This is Noodle. Noodle is a young pup, still less than a year old, living in Mount Vernon, USA. She was adopted in December 2017 by Bree and Kyle, the happy pup parents, after hearing about her through social media and local Seattle news.
Noodle was a stray and was brought to the local shelter with a spinal cord injury at level of L2. Very little is known about the cause of Noodle's injury other than the doctor believes it was trauma not congenital (at birth). Bree and Kyle are doing all they can to give Noodle the best chance of recovery including a neurology consult for Noodle, pending MRI and pursuing doggy physical rehab.
She appears to be incontinent though she does wake us up at night with a whimper when she has to go. The sensation in her back legs is limited to nonexistent. She has high tone and spasticity, meaning though she is paralyzed, those back legs like to twitch and kick. This tone allows her to occasionally kick up to a standing position. Especially during her favorite time of day - meal time!
Describe and normal day with Noodle
My husband and I both work. Noodle wakes us up around 5-5:30 am. We express her bowel/bladder immediately and then she is in her cart to burn some energy before we go to work. She usually eats around 6:30 am. Express again at 7 am then we leave for work.
Between my husband and I, one or both of us are able to come home at lunch for an hour. We help Noodle use the restroom and then we usually go for a walk in her scooter, play fetch, or tug of war - weather permitting.
Evening time, we are home by 4:30pm. Guess what? We help her use the restroom again. Play, play, play! She is a puppy still despite her injury. Walk, eat, potty, play and then cuddle down for bedtime.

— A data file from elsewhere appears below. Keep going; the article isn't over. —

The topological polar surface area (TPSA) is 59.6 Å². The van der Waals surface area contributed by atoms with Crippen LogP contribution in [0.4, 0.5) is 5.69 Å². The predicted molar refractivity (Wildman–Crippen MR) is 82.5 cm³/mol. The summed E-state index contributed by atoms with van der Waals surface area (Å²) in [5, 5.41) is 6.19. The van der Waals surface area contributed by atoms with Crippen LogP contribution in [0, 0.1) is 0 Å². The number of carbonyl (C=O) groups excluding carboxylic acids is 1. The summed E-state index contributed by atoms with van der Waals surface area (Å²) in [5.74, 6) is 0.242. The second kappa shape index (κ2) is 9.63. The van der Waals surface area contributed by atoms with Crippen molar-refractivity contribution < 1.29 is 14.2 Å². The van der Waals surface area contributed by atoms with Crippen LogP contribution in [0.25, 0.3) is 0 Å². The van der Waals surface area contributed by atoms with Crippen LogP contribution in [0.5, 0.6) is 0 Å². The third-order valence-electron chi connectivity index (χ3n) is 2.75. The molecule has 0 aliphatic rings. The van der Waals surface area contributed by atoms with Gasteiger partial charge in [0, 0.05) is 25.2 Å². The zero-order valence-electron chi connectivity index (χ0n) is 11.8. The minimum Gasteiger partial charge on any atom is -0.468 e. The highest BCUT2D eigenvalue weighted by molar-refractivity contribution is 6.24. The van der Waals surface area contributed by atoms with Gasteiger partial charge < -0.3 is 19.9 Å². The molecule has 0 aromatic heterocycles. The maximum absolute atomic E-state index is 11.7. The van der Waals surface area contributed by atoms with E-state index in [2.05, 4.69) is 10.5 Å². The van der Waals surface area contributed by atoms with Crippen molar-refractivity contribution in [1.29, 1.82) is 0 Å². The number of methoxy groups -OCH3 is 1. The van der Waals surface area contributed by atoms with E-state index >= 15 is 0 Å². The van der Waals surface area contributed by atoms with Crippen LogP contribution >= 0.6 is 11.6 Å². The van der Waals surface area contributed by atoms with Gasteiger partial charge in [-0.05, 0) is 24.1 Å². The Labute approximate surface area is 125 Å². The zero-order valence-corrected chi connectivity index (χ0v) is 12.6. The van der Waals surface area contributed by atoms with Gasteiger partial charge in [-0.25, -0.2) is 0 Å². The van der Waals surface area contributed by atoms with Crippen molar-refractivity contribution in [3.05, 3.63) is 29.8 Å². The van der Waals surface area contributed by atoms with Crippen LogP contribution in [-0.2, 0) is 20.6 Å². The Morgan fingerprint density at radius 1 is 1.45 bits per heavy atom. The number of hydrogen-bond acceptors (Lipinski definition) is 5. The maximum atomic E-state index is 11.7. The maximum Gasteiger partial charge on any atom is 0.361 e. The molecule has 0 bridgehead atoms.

How do you spend your weekends?
Weekends we try to adventure! My husband and I are always on the go. We live in a beautiful state that offers so many outdoor adventures. We have started introducing Noodle to hiking. She has taken weekend trips to Baker Mountain, Suncadia, and the Olympic Peninsula. Soon we will be adding a ferry trip to Orcas Island on her list of journeys. Where we go, she goes, just like any of our other dogs.
What products, tips or tricks would you recommend?
Washable diapers, dog bed covers, and pee pads are very important to us. We hated the amount of trash we were creating with disposable items.
Earthbath shampoo and grooming wipes have been so good to Noodle's skin. She obviously requires extra cleaning and it does not seem to dry out her skin.
Ruffwear webmaster harness. This company is rock solid. We've always used their collars/leashes with our other dogs. This harness has good support and a handle about mid back. The handle works great for assisting her over curbs, rocks, downed limbs while in her scooter.
What advice would you offer someone who has a dog in a similar situation?
Scheduling is key! Not your schedule, theirs. When she needs to go potty, she needs to go. Preemptively taking her out to use the restroom can save you the trouble of accidents in the house. Regular and consistent toileting is referred to as a bowel and bladder program. This is how humans with spinal cord injuries avoid frequent urinary tract infections and bowel issues. Doing the same for your paralyzed pooch is important.
Furthermore, your dog will continue to be happy, adventurous and fulfilled. That is the beauty of dogs. They keep perservering and find new ways to reach their goals. Humans always learn from their dogs and learning from a paralyzed dog has helped us in our personal life and in our careers as physical therapists. So the take home message, a dog with a disability will continue to inspire and love you just like an able bodied dog. We often think we save dogs but I believe it is the other way around.
Follow up on the progress of Noodle's treatment and adventures on Instagram or at noodsterscootster.com